To have evolved into an extreme pro-piety by this point, as at the beginning the refinement of a technique; another inevitable dam built against the onslaught of reality--i.e. the constant creation of the mind.

(Left as we are with a theory of Games within language, another amusement, this time at the expense of the Art, a constant illusion of Now, one sense, a gang of thieves who rush to the grotto in the dark to hack the white goddess into pieces and rush off with bits & pieces to proclaim her death in the cities.

That narration is a foible, yes of course! The procession begins at a certain point and ends at another, the conversation is the buzz of the mob intent as always upon destruction, an underlying morbidity, false trails.

"Nothing But Stars" To annihilate the author, it would seem at least prudent to discover who he is. He is, at the very least, not who he says he is...

and the rest? tired old maxims, reruns of the theories of Beaver Cleaver's Dad, polished up and sold as "New"

Problem is; "Now" is always passe.

(Not that it matters anymore)

Monday, July 14, 2008

The possibilities of a postmodernism.


Flarf poetry can be characterized as an avant garde poetry movement of the late 20th century and the early 21st century. Its first practitioners practiced an aesthetic dedicated to the exploration of “the inappropriate” in all of its guises. Their method was to mine the Internet with odd search terms then distill the results into often hilarious and sometimes disturbing poems, plays, and other texts.--Wiki.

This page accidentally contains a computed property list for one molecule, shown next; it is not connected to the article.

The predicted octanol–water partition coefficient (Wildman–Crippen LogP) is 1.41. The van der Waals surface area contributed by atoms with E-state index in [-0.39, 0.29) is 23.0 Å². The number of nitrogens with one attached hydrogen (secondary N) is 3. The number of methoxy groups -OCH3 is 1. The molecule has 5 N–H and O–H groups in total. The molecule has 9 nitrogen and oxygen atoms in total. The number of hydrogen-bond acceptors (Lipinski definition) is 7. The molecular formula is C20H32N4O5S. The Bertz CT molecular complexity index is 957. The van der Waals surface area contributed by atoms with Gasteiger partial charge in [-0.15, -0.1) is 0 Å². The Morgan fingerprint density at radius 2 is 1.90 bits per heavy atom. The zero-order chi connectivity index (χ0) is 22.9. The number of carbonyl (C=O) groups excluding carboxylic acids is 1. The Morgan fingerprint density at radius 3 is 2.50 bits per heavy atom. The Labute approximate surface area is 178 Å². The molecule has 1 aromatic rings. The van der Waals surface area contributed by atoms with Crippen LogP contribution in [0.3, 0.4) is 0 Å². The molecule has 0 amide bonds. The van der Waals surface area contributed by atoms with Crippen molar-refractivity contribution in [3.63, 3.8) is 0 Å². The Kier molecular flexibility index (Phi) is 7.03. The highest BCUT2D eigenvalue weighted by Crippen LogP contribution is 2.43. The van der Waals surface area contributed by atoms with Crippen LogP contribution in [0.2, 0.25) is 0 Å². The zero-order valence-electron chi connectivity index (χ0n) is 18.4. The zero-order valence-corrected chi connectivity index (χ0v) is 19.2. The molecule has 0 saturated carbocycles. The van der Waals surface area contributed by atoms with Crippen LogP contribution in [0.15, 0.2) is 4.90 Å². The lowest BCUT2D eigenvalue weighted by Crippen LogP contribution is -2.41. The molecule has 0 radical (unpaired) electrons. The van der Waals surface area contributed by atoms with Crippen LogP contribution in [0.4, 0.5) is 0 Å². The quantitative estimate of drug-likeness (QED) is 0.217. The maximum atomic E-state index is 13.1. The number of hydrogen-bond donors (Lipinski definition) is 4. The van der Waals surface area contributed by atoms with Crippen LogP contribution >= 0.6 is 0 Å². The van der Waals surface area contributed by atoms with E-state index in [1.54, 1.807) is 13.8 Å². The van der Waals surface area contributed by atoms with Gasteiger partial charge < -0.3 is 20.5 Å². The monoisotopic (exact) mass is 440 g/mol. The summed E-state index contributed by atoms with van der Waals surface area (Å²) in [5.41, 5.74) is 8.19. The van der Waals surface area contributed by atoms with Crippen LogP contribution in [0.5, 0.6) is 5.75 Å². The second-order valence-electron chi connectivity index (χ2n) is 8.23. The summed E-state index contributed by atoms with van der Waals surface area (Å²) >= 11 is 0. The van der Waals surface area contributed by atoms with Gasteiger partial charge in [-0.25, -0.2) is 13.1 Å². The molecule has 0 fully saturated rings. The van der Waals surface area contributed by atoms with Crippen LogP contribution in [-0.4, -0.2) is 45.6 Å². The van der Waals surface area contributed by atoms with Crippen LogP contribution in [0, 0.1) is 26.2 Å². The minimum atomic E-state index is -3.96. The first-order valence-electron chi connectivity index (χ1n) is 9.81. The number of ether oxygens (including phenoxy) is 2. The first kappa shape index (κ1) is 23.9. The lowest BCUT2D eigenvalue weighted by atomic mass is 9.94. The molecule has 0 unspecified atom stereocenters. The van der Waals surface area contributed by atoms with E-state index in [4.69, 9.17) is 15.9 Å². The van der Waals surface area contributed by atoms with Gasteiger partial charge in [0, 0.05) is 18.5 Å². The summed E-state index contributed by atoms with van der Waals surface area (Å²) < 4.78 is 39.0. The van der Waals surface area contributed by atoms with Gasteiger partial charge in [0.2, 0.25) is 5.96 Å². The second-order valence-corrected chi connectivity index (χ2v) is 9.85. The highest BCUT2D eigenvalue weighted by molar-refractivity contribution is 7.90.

In this instance there is an intrusion of technology to replace the dominance of "I". The author is reduced to the role of clerk, sorting and filing stray bits of information. He becomes slaved to the technology at hand; and the poem depending on the amount of "self" allowed by the clerk is a report on the current state of affairs between the "I" and the available technology. Coherence is mostly often left to the audience. The poem becomes a partnership, a collaboration. Truth becomes a collection of the best available information.

--a central question arises as to the nature of the Muse. In a traditional sense, it may regarded as a sense of the Other, something beyond the self which might be called upon for guidence--in this new modern evolving sense it can be regarded as a reality based source of assembling thought which arise from a variety of sources which is based in the collective mind represented by technology. It is necessary to acknowledge that both are creations, tho the first has long been thought to be outside of Nature and the second has from its inception been a product of specific hardware. Nevertheless, occasionally something happens, either an existing wire gets snipped or a neuron makes a new connection and a poem comes into being.

It seems evident to me that the central tenet in all these instances of "automatic writing," by which I mean techniques, and not movements--is simply the debate on how to draw the "Not I" into existance, to suppress
"I"--in one interpretation to reduce the poet to Zombie; i.e. an automoton.

Saturday, July 12, 2008

Further Exploration on the Cosciousness

Good son, there are three ways of having: first, to have in the future, Secondly, to have at present, and thirdly, to have in the past. All sentient beings will have in future ages the most perfect enlightenment, i.e., the Buddha nature. All sentient beings have at present bonds of defilements, and do not now possess the thirty-two marks and eighty noble characteristics of the Buddha. All sentient beings had in past ages deeds leading to the elimination of defilements and so can now perceive the Buddha nature as their future goal. For such reasons, I always proclaim that all sentient beings have the Buddha nature.

Heng-Ching Shih, "The Significance Of 'Tathagatagarbha' -- A Positive Expression Of 'Sunyata.'"